The Book App query which I improve has the following Sort, Filter, Page features

  • Sort: Price, Publication Date, Average votes, and primary key (default)
  • Filter: By Votes (1+, 2+, 3+, 4+), By year published, By tag, (defaults to no filter)
  • Paging: Num books shown (default 100) and page num

Note: that a book can be soft deleted, which means there is always an extra filter on the books shown.

The book part of the database (the part of the database that handles orders isn’t shown) looks like this.

First level of performance tuning – Good LINQ

One way to load a Book with its relationships is by using Includes (see code below)

var books = context.Books
    .Include(book => book.AuthorsLink
        .OrderBy(bookAuthor => bookAuthor.Order)) 
            .ThenInclude(bookAuthor => bookAuthor.Author)
    .Include(book => book.Reviews)
    .Include(book => book.Tags)
    .ToList();

By that isn’t the best way to load books if you want good performance. That’s because a) you are loading a lot of data that you don’t need and b) you would need to do sorting and filter in software, which is slow. So here are my five rules for building fast, read-only queries.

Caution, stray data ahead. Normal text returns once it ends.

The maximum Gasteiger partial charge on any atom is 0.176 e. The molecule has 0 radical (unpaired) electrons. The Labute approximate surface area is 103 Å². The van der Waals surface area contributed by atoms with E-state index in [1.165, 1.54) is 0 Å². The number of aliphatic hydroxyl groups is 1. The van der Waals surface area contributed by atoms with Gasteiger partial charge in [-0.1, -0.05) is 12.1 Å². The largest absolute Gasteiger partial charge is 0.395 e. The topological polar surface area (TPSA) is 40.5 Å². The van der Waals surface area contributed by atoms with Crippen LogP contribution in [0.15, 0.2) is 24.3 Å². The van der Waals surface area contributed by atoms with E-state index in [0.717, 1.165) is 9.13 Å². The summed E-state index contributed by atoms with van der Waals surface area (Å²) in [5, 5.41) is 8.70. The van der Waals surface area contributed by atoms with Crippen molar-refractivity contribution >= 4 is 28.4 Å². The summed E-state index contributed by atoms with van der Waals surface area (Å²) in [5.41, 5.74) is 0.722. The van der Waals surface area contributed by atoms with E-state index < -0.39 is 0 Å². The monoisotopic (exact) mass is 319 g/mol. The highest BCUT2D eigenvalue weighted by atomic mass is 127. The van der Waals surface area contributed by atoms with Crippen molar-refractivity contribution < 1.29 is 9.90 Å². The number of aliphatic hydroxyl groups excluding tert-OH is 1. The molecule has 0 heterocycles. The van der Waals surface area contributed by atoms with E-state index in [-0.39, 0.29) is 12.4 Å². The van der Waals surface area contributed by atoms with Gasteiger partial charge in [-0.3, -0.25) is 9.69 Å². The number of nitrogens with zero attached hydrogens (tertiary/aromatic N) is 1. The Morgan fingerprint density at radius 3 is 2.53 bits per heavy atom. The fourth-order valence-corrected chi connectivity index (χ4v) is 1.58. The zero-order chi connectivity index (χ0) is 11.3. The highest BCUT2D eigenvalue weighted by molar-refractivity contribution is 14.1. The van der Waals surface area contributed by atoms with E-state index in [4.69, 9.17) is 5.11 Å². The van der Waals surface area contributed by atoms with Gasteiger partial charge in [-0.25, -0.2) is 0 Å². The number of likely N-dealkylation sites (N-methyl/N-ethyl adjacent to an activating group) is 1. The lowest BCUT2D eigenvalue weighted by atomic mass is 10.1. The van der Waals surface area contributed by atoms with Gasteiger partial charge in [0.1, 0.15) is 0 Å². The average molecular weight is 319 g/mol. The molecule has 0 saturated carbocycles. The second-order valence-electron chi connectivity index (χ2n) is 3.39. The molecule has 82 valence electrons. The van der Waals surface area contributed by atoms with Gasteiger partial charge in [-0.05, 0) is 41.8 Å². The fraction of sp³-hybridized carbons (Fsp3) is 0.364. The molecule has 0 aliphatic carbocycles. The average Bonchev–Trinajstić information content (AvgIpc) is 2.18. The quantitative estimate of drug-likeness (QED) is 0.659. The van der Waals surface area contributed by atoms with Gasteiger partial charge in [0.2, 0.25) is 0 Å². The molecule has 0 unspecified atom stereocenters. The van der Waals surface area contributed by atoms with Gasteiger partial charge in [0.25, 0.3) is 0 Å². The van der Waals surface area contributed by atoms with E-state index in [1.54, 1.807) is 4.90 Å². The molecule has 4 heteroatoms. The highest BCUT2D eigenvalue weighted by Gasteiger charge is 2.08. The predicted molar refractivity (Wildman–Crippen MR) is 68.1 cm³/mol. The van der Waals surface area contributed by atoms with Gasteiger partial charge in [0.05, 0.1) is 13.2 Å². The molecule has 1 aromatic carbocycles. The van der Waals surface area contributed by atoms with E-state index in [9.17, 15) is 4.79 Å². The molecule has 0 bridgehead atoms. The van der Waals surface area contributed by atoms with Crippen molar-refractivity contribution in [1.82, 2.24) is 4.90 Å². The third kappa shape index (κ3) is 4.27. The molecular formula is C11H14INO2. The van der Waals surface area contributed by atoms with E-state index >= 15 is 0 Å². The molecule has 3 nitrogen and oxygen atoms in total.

1. Don’t load data you don’t need, e.g.  Use Select method pick out what is needed.
    See lines 18 to 24 of my MapBookToDto class.
  2. Don’t Include relationships but pick out what you need from the relationships.
    See lines 25 to 30 of my MapBookToDto class.
  3. If possible, move calculations into the database.
    See lines 13 to 34 of my MapBookToDto class.
  4. Add SQL indexes to any property you sort or filter on.
    See the configuration of the Book entity.
  5. Add AsNoTracking method to your query (or don’t load any entity classes).
    See line 29 in ListBookService class

NOTE: Rule 3 is the hardest to get right. Just remember that some SQL commands, like Average (SQL AVE) can return null if there are no entries, which needs a cast to a nullable type to make it work.

So, combining the Select, Sort, Filter and paging my code looks like this.

public async Task<IQueryable<BookListDto>> SortFilterPageAsync
    (SortFilterPageOptions options)
{
    var booksQuery = _context.Books 
        .AsNoTracking() 
        .MapBookToDto() 
        .OrderBooksBy(options.OrderByOptions) 
        .FilterBooksBy(options.FilterBy, options.FilterValue); 

    await options.SetupRestOfDtoAsync(booksQuery); 

    return booksQuery.Page(options.PageNum - 1, 
        options.PageSize); 
}